Van Tuong Nguyen was hanged this morning at Singapore’s Changi Prison for smuggling heroin into the country while in transit to Australia. There is no doubt as to his guilt, the bag of heroin, after all, was strapped to his body. He claimed that he agreed to be a mule to pay off his debts owed by his twin brother (a former heroin addict). It was his first and last run-in with the law.

The bell tolled 25 times for him (one for each year of his life) at precisely 9 A.M. local time, the time of his execution. Yes, he did wrong. Yes, he could have ruined a lot of lives had he been successful in bringing in the heroin he was carrying into Australia and the drugs he was carrying was sold in the streets. Yes, he was foolish. Yes, he should have been punished for his crime. Yes, it was unfortunate that Singapore penalises drug traffickers with death. Yes, the government seemed to have done everything it could for him. Yes, I was glad that his mother was able to hold his hand during her last visit.

On the other hand, no, I don’t agree that he should be honoured as there was nothing honourable in what he did. No, I don’t think a boycott of Singapore’s products and services is the right thing to do. No, I don’t think one country should dictate nor attempt to bend a neighbouring country’s laws just because one of its citizens got in trouble. No, I don’t think the Howard government could have done anything more for him. No, I don’t believe in making a scapegoat out of him. Saying that a drug trafficker is responsible for the deaths of the many addicts that they supply drugs to is almost akin to saying that gun sellers should be held responsible for all the murders or suicide of people who died from the use of a gun.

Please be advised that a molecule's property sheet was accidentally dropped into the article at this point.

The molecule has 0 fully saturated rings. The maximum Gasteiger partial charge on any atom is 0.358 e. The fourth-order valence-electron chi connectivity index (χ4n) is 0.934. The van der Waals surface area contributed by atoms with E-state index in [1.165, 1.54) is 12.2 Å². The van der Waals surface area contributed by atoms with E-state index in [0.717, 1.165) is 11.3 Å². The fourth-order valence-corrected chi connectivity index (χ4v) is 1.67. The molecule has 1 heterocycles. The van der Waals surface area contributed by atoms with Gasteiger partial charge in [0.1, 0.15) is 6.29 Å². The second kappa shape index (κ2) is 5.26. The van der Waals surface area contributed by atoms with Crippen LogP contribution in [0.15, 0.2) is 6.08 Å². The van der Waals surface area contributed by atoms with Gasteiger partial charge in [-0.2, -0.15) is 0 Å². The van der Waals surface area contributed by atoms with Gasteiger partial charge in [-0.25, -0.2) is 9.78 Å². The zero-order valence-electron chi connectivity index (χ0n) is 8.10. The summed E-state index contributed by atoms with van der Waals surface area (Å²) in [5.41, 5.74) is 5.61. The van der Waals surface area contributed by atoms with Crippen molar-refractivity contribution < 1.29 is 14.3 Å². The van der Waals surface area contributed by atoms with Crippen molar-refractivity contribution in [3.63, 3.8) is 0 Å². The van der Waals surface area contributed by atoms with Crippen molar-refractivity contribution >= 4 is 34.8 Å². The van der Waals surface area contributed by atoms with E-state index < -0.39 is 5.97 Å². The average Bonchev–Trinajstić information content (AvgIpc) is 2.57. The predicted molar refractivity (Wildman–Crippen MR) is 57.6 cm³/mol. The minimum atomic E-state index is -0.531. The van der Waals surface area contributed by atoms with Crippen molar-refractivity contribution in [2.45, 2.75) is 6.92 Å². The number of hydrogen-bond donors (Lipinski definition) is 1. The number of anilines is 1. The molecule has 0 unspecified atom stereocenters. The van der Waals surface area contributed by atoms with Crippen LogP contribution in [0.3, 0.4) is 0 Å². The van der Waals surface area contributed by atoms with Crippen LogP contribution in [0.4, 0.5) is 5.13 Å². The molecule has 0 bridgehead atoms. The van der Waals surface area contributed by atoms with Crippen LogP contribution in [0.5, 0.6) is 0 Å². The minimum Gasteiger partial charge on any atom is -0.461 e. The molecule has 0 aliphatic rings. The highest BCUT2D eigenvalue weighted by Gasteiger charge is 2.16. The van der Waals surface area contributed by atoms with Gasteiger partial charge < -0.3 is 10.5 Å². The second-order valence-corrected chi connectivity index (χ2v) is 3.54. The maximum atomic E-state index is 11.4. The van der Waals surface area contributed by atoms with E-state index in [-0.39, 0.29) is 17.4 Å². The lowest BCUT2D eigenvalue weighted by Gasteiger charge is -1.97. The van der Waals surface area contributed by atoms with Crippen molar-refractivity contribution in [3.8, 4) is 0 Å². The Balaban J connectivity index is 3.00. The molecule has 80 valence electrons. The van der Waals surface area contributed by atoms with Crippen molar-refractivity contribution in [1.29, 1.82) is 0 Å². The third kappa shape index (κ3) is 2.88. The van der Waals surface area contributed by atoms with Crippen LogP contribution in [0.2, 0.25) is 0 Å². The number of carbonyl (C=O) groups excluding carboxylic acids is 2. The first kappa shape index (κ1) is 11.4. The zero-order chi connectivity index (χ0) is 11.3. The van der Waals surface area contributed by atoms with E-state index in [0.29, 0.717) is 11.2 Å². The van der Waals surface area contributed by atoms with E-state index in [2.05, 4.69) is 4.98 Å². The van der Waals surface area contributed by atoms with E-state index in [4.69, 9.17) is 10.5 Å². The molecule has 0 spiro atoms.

After all has been said and done, I’m not sure if I support the type of punishment he got or not. I’ve heard and read about the views of both sides and understand each camp’s reasons for supporting or not supporting his hanging. What I do know is that people learn by making mistakes and that people could change.

I’m deeply saddened that Nguyen would never have the chance to redeem himself. My sympathies to his family and friends.

Published in: on December 2, 2005 at 12:00 pm  Comments (6)  

6 CommentsLeave a comment

  1. @nussh: :)) kakatawa talaga comments mo! Been busy these past few days and hadn’t have the time to read my emails, let alone reply to comments. 8-|

    Naisip ko nga rin yun, kung sa Manila nahuli si Nguyen, siguradong buhay sya. Although drug trafficking is also punishable by death in the Philippines, nobody has been executed since year 2000. Convicts on death-row has been given one reprieve after another. Isa pa, malamang pag napakiusapan na ni Howard si Arroyo, tiyak bibigay yun.

  2. @Abner: Thanks for reading the post, although I don’t know if I do agree with what you said that death should be meted out to all drug smugglers. While I do agree that drugs could ruin a lot of lives, there are other factors to consider as to why a person would even try it. Perhaps we, as a society, may be part of the problem too and choose to point the finger at the smugglers because it is easy.

    Mules are usually after the quick buck and are usually foolish or desperate, as in the case of Nguyen. All too often though, they are the ones who get caught and get punished while the big bosses get away with it.